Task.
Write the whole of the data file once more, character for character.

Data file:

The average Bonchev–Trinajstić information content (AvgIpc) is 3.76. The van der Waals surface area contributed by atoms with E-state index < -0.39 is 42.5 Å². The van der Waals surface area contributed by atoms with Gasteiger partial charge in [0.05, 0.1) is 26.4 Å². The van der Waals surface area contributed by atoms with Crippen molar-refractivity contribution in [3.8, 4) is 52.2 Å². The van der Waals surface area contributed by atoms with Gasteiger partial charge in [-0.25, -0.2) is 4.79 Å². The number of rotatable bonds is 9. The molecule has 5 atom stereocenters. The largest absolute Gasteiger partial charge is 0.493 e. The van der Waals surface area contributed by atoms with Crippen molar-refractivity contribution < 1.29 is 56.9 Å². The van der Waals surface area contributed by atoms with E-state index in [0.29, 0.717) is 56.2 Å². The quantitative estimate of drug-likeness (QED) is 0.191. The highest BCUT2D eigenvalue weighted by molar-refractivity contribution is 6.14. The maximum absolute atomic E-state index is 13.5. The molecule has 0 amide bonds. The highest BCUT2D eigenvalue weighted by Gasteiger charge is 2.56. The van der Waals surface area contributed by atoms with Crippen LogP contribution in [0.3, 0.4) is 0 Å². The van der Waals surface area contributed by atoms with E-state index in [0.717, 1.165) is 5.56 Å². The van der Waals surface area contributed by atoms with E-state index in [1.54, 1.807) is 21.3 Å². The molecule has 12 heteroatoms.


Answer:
The average Bonchev–Trinajstić information content (AvgIpc) is 3.76. The van der Waals surface area contributed by atoms with E-state index < -0.39 is 42.5 Å². The van der Waals surface area contributed by atoms with Gasteiger partial charge in [0.05, 0.1) is 26.4 Å². The van der Waals surface area contributed by atoms with Crippen molar-refractivity contribution in [3.8, 4) is 52.2 Å². The van der Waals surface area contributed by atoms with Gasteiger partial charge in [-0.25, -0.2) is 4.79 Å². The number of rotatable bonds is 9. The molecule has 5 atom stereocenters. The largest absolute Gasteiger partial charge is 0.493 e. The van der Waals surface area contributed by atoms with Crippen molar-refractivity contribution < 1.29 is 56.9 Å². The van der Waals surface area contributed by atoms with E-state index in [0.29, 0.717) is 56.2 Å². The quantitative estimate of drug-likeness (QED) is 0.191. The highest BCUT2D eigenvalue weighted by molar-refractivity contribution is 6.14. The maximum absolute atomic E-state index is 13.5. The molecule has 0 amide bonds. The highest BCUT2D eigenvalue weighted by Gasteiger charge is 2.56. The van der Waals surface area contributed by atoms with Crippen LogP contribution in [0.3, 0.4) is 0 Å². The van der Waals surface area contributed by atoms with E-state index in [0.717, 1.165) is 5.56 Å². The van der Waals surface area contributed by atoms with E-state index in [1.54, 1.807) is 21.3 Å². The molecule has 12 heteroatoms.